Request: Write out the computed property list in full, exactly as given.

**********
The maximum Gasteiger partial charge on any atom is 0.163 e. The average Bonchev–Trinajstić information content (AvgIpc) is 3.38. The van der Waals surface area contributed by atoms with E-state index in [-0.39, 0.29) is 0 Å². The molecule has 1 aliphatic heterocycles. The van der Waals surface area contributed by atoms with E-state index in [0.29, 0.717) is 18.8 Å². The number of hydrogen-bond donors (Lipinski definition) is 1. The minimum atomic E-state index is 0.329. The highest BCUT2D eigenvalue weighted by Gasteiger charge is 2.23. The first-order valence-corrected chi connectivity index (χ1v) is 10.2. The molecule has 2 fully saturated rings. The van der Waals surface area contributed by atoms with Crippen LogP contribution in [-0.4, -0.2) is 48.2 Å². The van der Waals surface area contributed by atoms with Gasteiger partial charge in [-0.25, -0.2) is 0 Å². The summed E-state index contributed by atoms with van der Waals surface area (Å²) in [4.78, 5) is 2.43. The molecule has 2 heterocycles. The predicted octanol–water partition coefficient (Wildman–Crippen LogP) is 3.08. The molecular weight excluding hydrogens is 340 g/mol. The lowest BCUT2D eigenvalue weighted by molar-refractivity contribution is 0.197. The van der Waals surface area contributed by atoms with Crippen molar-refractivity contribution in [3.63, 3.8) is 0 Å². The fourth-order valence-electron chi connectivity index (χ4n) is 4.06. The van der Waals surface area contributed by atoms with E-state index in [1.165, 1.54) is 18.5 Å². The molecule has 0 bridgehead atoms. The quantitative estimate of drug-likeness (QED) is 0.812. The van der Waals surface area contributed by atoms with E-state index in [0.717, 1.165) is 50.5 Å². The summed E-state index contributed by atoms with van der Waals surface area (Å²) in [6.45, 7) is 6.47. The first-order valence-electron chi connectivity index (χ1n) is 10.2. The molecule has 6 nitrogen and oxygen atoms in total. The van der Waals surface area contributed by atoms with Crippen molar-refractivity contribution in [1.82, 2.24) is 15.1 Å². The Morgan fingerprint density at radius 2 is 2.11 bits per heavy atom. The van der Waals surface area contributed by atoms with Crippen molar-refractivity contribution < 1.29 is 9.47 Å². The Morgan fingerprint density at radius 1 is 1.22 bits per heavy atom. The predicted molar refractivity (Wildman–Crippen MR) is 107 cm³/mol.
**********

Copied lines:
The maximum Gasteiger partial charge on any atom is 0.163 e. The average Bonchev–Trinajstić information content (AvgIpc) is 3.38. The van der Waals surface area contributed by atoms with E-state index in [-0.39, 0.29) is 0 Å². The molecule has 1 aliphatic heterocycles. The van der Waals surface area contributed by atoms with E-state index in [0.29, 0.717) is 18.8 Å². The number of hydrogen-bond donors (Lipinski definition) is 1. The minimum atomic E-state index is 0.329. The highest BCUT2D eigenvalue weighted by Gasteiger charge is 2.23. The first-order valence-corrected chi connectivity index (χ1v) is 10.2. The molecule has 2 fully saturated rings. The van der Waals surface area contributed by atoms with Crippen LogP contribution in [-0.4, -0.2) is 48.2 Å². The van der Waals surface area contributed by atoms with Gasteiger partial charge in [-0.25, -0.2) is 0 Å². The summed E-state index contributed by atoms with van der Waals surface area (Å²) in [4.78, 5) is 2.43. The molecule has 2 heterocycles. The predicted octanol–water partition coefficient (Wildman–Crippen LogP) is 3.08. The molecular weight excluding hydrogens is 340 g/mol. The lowest BCUT2D eigenvalue weighted by molar-refractivity contribution is 0.197. The van der Waals surface area contributed by atoms with Crippen molar-refractivity contribution in [3.63, 3.8) is 0 Å². The fourth-order valence-electron chi connectivity index (χ4n) is 4.06. The van der Waals surface area contributed by atoms with E-state index in [1.165, 1.54) is 18.5 Å². The molecule has 0 bridgehead atoms. The quantitative estimate of drug-likeness (QED) is 0.812. The van der Waals surface area contributed by atoms with E-state index in [0.717, 1.165) is 50.5 Å². The summed E-state index contributed by atoms with van der Waals surface area (Å²) in [6.45, 7) is 6.47. The first-order valence-electron chi connectivity index (χ1n) is 10.2. The molecule has 6 nitrogen and oxygen atoms in total. The van der Waals surface area contributed by atoms with Crippen molar-refractivity contribution in [1.82, 2.24) is 15.1 Å². The Morgan fingerprint density at radius 2 is 2.11 bits per heavy atom. The van der Waals surface area contributed by atoms with Crippen molar-refractivity contribution < 1.29 is 9.47 Å². The Morgan fingerprint density at radius 1 is 1.22 bits per heavy atom. The predicted molar refractivity (Wildman–Crippen MR) is 107 cm³/mol.